En Banc 9th Socks Both Sides on Airport Strike


     SAN FRANCISCO (CN) – Nonunionized Seattle-Tacoma International Airport workers who have been blocked from striking tried to procure a different outcome from the en banc 9th Circuit.
     Employees of Air Craft Service International Group (ASIG), which provides aircraft refueling services, had wanted a strike in 2012 to protest the suspension of safety advocate Alex Popescu. The workers partnered with labor-advocacy group Working Washington and its campaign director, Jonathan Rosenblum, to plan the strike but they had no union representation.
     ASIG immediately sought a temporary restraining order, claiming the strike was illegal under the Railway Labor Act (RLA). The company sued Popescu, Rosenblum, Working Washington and other unnamed employees who supported the strike.
     The workers argued that the RLA applied only to unionized employees.
     U.S. District Judge James Robert granted a preliminary injunction, finding the RLA applies to any dispute between a carrier and its employees and that the workers’ interpretation “would lead to an absurd result.”
     It would mean that “employees who have not gone to the trouble of organizing could strike at will, giving them substantially greater leverage against their employers than a unionized workforce,” Robert wrote.
     A divided three-judge panel of the 9th Circuit affirmed the injunction this year.
     The RLA requires workers to “exert every reasonable effort” to settle disputes, the court found.
     “Here, the employees are unwilling to even ‘go through the motions’ under the RLA; rather, they wish not to bargain but to strike,” Judge N.R. Smith wrote for the majority.
     Judge Milan Smith said in dissent that “the injunction upheld by the majority portends the reinsertion of federal courts into the ‘labor injunction business.'”
     At the en banc hearing of the case Thursday, the 11-judge bench chastised both sides for “wanting it both ways,” as Judge Andrew Hurwitz said.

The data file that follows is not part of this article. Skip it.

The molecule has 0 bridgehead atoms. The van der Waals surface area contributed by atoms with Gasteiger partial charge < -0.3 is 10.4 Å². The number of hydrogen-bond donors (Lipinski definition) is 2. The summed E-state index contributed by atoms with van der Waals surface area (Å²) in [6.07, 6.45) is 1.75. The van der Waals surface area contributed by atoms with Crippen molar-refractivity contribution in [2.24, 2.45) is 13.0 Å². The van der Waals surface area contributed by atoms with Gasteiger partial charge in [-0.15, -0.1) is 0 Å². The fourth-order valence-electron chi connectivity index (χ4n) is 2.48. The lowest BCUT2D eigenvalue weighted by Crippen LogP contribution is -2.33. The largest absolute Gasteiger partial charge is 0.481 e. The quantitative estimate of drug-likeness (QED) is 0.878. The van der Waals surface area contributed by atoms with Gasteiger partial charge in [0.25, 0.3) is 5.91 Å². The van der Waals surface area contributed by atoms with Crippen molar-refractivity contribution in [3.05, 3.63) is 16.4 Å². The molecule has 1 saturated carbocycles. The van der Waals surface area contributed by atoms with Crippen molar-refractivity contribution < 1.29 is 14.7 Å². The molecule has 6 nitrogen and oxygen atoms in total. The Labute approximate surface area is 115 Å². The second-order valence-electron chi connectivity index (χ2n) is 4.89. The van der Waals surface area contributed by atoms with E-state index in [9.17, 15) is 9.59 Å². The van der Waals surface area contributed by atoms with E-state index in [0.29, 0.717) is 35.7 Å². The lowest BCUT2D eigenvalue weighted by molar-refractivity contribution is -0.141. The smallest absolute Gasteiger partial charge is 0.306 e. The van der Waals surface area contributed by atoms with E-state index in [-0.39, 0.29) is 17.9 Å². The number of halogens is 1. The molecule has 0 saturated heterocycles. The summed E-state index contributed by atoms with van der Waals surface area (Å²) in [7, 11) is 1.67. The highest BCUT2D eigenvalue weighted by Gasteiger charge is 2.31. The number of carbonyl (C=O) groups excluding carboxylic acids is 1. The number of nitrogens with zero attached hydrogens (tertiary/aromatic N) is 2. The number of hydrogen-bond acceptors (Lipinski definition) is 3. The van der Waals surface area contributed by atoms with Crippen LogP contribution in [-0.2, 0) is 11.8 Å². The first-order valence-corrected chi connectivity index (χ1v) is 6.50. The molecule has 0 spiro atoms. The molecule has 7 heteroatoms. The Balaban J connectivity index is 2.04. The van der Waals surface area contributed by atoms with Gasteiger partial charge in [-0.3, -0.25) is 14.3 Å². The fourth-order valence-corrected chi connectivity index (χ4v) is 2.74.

David Dean, of James & Hoffman in Washington, D.C., represented Working Washington and fielded questions about claims that nonunion employees weren’t bound by RLA strike rules but were still protected under the act from retaliatory firing.
     Douglas Hall, of Ford Harrison in Washington, D.C., represented ASIG and took a similar drubbing over his interpretation of the RLA. Judge Marsha Berzon asked Hall how ASIG could claim employees must follow RLA procedures before striking, but ignore the requirement that employers “exert every reasonable effort to settle all disputes.”
     Dean told the bench that affirming the strike injunction would create a “new, broad exception” that empowers courts to enjoin nonunion employees.
     Judge Richard Tallman didn’t buy it.
     “Aren’t you asking us to insert a work that doesn’t exist?” Tallman asked Dean. “You want us to insert ‘unionized employees’ for ‘represented employees?’ That word doesn’t appear in the statute. It says ’employees of the carrier’ These are employees of the carrier, are they not?”
     Dean said they are employees, but the Supreme Court read “unionized employees” in the statute.
     Berzon grilled Dean over the status of the employees, asking whether he thought “this whole dispute is just outside the statute?” Such an interpretation would hurt the workers because they could be fired if they strike, Berzon noted.
     Dean replied that the “dispute-resolution procedure” is outside the statute, but that the RLA says that workers are still protected from firing, even in an unlawful strike.
     “You can’t have it both ways,” Hurwitz interrupted. “How can you claim you are outside the act, because the act only applies to unionized activity, but nonetheless are protected by the act?”
     Berzon chimed in, “Why are you protected by the statute if you’re doing something that’s not covered by the statute at all?”
     Dean again responded that the “dispute-resolution procedure” doesn’t include nonunion employees.
     “While the act is comprehensive the dispute procedures are not,” Dean said.
     Dean told the bench lifting the injunction was “a matter of justice.”
     “My client has been enjoined for two years from doing something that they should have been able to do.”
     “We’re a court of law, not justice,” Chief Judge Alex Kozinski responded.
     Berzon suggested the case should go to mediation.
     “They will chose someone in their company to be the representative and the whole problem will be over,” she said.
     Hall disagreed, saying the court would be “overstepping the role of the National Mediation Board.”
     “Defendants are arguing you’re forcing us into unionization,” Hall said. “We’re not. But you can’t take advantage of the benefits of unionization, i.e. striking, until you do so.”

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